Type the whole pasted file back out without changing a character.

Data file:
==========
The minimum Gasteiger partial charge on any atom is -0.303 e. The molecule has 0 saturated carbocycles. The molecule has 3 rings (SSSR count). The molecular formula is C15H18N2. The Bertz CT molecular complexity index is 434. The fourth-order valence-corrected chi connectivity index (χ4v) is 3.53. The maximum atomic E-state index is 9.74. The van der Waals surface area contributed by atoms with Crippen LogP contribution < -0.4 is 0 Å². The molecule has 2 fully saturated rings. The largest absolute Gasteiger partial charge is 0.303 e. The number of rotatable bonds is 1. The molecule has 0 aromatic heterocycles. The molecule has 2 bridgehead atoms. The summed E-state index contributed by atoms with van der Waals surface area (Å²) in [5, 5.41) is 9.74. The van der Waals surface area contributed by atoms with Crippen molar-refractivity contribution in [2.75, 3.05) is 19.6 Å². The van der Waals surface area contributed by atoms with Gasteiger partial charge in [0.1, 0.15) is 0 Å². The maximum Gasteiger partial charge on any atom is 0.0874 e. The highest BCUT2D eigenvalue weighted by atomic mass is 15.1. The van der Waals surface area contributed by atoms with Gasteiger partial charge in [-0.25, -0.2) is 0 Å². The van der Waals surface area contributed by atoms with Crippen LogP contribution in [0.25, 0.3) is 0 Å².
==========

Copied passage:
The minimum Gasteiger partial charge on any atom is -0.303 e. The molecule has 0 saturated carbocycles. The molecule has 3 rings (SSSR count). The molecular formula is C15H18N2. The Bertz CT molecular complexity index is 434. The fourth-order valence-corrected chi connectivity index (χ4v) is 3.53. The maximum atomic E-state index is 9.74. The van der Waals surface area contributed by atoms with Crippen LogP contribution < -0.4 is 0 Å². The molecule has 2 fully saturated rings. The largest absolute Gasteiger partial charge is 0.303 e. The number of rotatable bonds is 1. The molecule has 0 aromatic heterocycles. The molecule has 2 bridgehead atoms. The summed E-state index contributed by atoms with van der Waals surface area (Å²) in [5, 5.41) is 9.74. The van der Waals surface area contributed by atoms with Crippen molar-refractivity contribution in [2.75, 3.05) is 19.6 Å². The van der Waals surface area contributed by atoms with Gasteiger partial charge in [0.1, 0.15) is 0 Å². The maximum Gasteiger partial charge on any atom is 0.0874 e. The highest BCUT2D eigenvalue weighted by atomic mass is 15.1. The van der Waals surface area contributed by atoms with Gasteiger partial charge in [-0.25, -0.2) is 0 Å². The van der Waals surface area contributed by atoms with Crippen LogP contribution in [0.25, 0.3) is 0 Å².